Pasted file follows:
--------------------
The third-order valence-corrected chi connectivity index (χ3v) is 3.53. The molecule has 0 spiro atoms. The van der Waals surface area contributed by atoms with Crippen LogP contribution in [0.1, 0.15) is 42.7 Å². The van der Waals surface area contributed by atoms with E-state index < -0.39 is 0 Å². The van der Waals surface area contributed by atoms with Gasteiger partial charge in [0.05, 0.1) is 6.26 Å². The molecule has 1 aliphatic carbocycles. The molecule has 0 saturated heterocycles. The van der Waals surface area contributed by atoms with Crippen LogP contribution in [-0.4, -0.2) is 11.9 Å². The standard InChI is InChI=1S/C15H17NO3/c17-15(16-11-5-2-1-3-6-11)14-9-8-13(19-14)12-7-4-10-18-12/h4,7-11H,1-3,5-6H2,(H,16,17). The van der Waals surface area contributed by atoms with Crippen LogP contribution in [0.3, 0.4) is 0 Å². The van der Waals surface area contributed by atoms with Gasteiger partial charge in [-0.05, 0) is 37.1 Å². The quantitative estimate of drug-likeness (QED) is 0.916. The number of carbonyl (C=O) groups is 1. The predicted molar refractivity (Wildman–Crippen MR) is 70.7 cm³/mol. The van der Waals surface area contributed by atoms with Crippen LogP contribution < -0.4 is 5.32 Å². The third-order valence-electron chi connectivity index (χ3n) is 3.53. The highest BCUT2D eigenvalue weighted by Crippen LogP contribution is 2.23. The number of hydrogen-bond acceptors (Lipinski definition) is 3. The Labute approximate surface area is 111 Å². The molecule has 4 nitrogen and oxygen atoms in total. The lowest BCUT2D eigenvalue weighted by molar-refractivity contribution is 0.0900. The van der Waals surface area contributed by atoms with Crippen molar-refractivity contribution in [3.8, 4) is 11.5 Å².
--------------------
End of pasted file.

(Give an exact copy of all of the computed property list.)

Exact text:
The third-order valence-corrected chi connectivity index (χ3v) is 3.53. The molecule has 0 spiro atoms. The van der Waals surface area contributed by atoms with Crippen LogP contribution in [0.1, 0.15) is 42.7 Å². The van der Waals surface area contributed by atoms with E-state index < -0.39 is 0 Å². The van der Waals surface area contributed by atoms with Gasteiger partial charge in [0.05, 0.1) is 6.26 Å². The molecule has 1 aliphatic carbocycles. The molecule has 0 saturated heterocycles. The van der Waals surface area contributed by atoms with Crippen LogP contribution in [-0.4, -0.2) is 11.9 Å². The standard InChI is InChI=1S/C15H17NO3/c17-15(16-11-5-2-1-3-6-11)14-9-8-13(19-14)12-7-4-10-18-12/h4,7-11H,1-3,5-6H2,(H,16,17). The van der Waals surface area contributed by atoms with Crippen LogP contribution in [0.3, 0.4) is 0 Å². The van der Waals surface area contributed by atoms with Gasteiger partial charge in [-0.05, 0) is 37.1 Å². The quantitative estimate of drug-likeness (QED) is 0.916. The number of carbonyl (C=O) groups is 1. The predicted molar refractivity (Wildman–Crippen MR) is 70.7 cm³/mol. The van der Waals surface area contributed by atoms with Crippen LogP contribution < -0.4 is 5.32 Å². The third-order valence-electron chi connectivity index (χ3n) is 3.53. The highest BCUT2D eigenvalue weighted by Crippen LogP contribution is 2.23. The number of hydrogen-bond acceptors (Lipinski definition) is 3. The Labute approximate surface area is 111 Å². The molecule has 4 nitrogen and oxygen atoms in total. The lowest BCUT2D eigenvalue weighted by molar-refractivity contribution is 0.0900. The van der Waals surface area contributed by atoms with Crippen molar-refractivity contribution in [3.8, 4) is 11.5 Å².